The Mannequin by Darcy Coates (2014)

Welsh Murders Volume I (1770 – 1918) by Peter Fuller & Brian Knapp (1986)

Bazar of Bad Dreams by Stephen King (2015)

The Haunting of Blackwood house by Darcy Coates (2015)

Community by Graham Masterton (2012)

Death’s Sweet Echo by Maynard Sims (2015)

The Wind-up Toy by David Owain Hughes (2016)

Alfred Hitchcock & The Three Investigators: The Secret of Terror Castle by Robert Arthur, Jnr (1964)

Nails by Fiona Dodwell (2015)

Tales From the Lake 2 by various authors (2016)

The Supernatural Murders: Classic True Crime Stories, edited by Jonathan Goodman (1992)

Dead Harvest: A Collection of Dark Tales Vol I by Various (2013)

War Letters 1914-18, Vol I by Mark Tanner (2014)

Mind Fuck by Renee Miller (2016)

Rayhven House by Frank E. Bittinger (2016)

The Mothman Prophecies by John Keel (1975)

Pictures of You by T.J Alexian (2014)

Last Words by Jackson Lear (2016)

The Hidden by Fiona Dodwell (2016)

Auto-Rewind by Jason Arnopp (2015)

Bruce by Peter Ames Carlin (2012)

I Can Taste the Blood by Various Authors (2016)

The Scariest Reddit Stories by Hannah J Tidy (2016)

Mistrel Bed and Breakfast by Darcy Coates (2016)

The Films of Danny Dyer by Jonathan Sothcott & James Mullinger (2013)

Revival by Stephen King (2014)

Surviving the Evacuation, Book 1: London by Frank Tayell (2013)

The Christmas Spirit by Brian James Freeman (2016)


The Forsaken (2016) – film review

K, lets get one thing straight right off the bat. This isn’t the 2015 western starring Kiefer Sutherland and Demi Moore. Neither is it the 2001 Australian vampire movie starring, well, nobody you will have heard of. It is, in fact, a brand-spanking new release from Justin Price, best known for last year’s Dark Moon Rising. You might say it’s a new film with an old title, but let’s try not to get judgemental. Not yet, anyway. They had to call it something. On review sites and message boards it has been drawing comments like ‘Completely unwatchable,’ and ‘Worst movie ever!’ which kinda piqued my interest a little. Surely it can’t be that bad? Folk on the internet can be really mean sometimes. I thought at the very least, it might fall into the ‘so bad it’s good’ category.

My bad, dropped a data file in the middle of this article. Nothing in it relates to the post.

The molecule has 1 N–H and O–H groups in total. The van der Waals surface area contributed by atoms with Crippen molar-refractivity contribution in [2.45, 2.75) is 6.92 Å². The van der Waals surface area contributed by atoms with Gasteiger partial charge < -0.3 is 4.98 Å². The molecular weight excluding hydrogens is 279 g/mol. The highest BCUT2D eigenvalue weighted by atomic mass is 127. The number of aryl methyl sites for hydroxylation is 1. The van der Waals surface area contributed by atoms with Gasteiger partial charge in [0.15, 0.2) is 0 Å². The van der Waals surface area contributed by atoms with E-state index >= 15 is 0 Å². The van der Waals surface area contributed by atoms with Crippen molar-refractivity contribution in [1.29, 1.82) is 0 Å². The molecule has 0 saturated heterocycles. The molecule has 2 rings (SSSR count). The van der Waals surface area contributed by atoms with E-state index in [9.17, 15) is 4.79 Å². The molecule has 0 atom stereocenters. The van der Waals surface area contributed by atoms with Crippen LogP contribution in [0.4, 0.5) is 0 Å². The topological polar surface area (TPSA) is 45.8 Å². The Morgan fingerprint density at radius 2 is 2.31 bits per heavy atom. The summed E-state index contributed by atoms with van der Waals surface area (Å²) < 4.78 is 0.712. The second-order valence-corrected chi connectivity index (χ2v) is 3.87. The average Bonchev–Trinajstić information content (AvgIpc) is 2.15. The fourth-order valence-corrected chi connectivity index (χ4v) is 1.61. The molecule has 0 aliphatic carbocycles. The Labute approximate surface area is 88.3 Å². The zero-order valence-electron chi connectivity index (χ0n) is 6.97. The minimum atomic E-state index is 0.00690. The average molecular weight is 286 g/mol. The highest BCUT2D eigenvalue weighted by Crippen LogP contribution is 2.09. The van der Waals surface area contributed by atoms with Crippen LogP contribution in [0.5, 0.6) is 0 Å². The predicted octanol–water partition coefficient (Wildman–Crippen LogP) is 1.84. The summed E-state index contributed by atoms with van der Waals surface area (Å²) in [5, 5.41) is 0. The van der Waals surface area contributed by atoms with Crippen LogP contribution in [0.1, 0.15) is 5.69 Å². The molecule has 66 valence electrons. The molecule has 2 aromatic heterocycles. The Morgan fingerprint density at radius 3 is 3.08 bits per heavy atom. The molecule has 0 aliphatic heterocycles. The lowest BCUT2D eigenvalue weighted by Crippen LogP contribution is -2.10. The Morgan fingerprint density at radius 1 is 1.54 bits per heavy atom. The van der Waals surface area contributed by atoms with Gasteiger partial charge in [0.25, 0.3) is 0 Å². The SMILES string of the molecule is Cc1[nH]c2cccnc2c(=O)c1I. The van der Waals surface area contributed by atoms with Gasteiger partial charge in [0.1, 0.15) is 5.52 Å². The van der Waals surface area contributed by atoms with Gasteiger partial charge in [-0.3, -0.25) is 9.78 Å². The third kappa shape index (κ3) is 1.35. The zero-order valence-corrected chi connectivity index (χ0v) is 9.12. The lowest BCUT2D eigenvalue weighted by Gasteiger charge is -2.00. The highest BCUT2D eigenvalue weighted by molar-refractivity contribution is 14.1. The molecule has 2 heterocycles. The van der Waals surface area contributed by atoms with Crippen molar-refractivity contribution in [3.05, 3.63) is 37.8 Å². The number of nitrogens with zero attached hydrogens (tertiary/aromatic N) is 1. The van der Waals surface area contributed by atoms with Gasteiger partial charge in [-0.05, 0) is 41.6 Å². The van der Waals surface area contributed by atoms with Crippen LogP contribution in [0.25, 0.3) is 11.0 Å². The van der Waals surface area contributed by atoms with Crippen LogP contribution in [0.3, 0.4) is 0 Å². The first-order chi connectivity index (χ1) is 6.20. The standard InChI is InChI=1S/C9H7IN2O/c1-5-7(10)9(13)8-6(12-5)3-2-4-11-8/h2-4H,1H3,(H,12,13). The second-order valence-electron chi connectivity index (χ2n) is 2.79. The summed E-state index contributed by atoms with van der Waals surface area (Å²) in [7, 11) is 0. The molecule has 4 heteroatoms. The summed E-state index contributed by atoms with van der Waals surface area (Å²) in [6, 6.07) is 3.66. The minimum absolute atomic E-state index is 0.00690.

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As a rule I’m not a big fan of possession films. Boring. Every single one of them follows the Exorcist blueprint – Person gets possessed, someone calls a priest, priest unpossesses person. They usually have a touch of difficulty along the way, just to fill the paper-thin plot out a little. There is invariably some swearing, vomiting, flying Bibles, and more often that not, some walking backwards up walls and shit. But in the end, good triumphs over evil, you breathe a sigh of relief, and move on with your life.

This latest Forsaken stars David E Cazares as a priest with jowls and sad puppy-dog eyes, a rebellious daughter, and a gravely ill wife who may or may not be possessed. I know, just what you need, right? I mean, the guy comes home one day and finds his missus cooking pieces of her arms in a frying pan for dinner. Obviously, something has to be done. But this is where the priest gets it completely wrong and starts looking for help in some of the sketchiest places imaginable. There are a few jumpy moments, and for a low-budget flick the make-up and effects are pretty impressive. However, even for one so simple, the plot is a bit muddled. All the flashbacks and dream sequences are distracting and worst of all, sad, puppy-dog eyed priest insists on fumbling around in the dark, whispering all his dialogue and crying all the time. Come on, dude! Put the damn light on, have a shit, shower and a shave, sort yourself out and man the fuck up. In days of old this would be a straight-to-video release. Now it’s probably going straight to your nearest streaming device, where it will no doubt stay, neglected and Forsaken.

This review originally appeared in the FREE Morpheus Tales supplement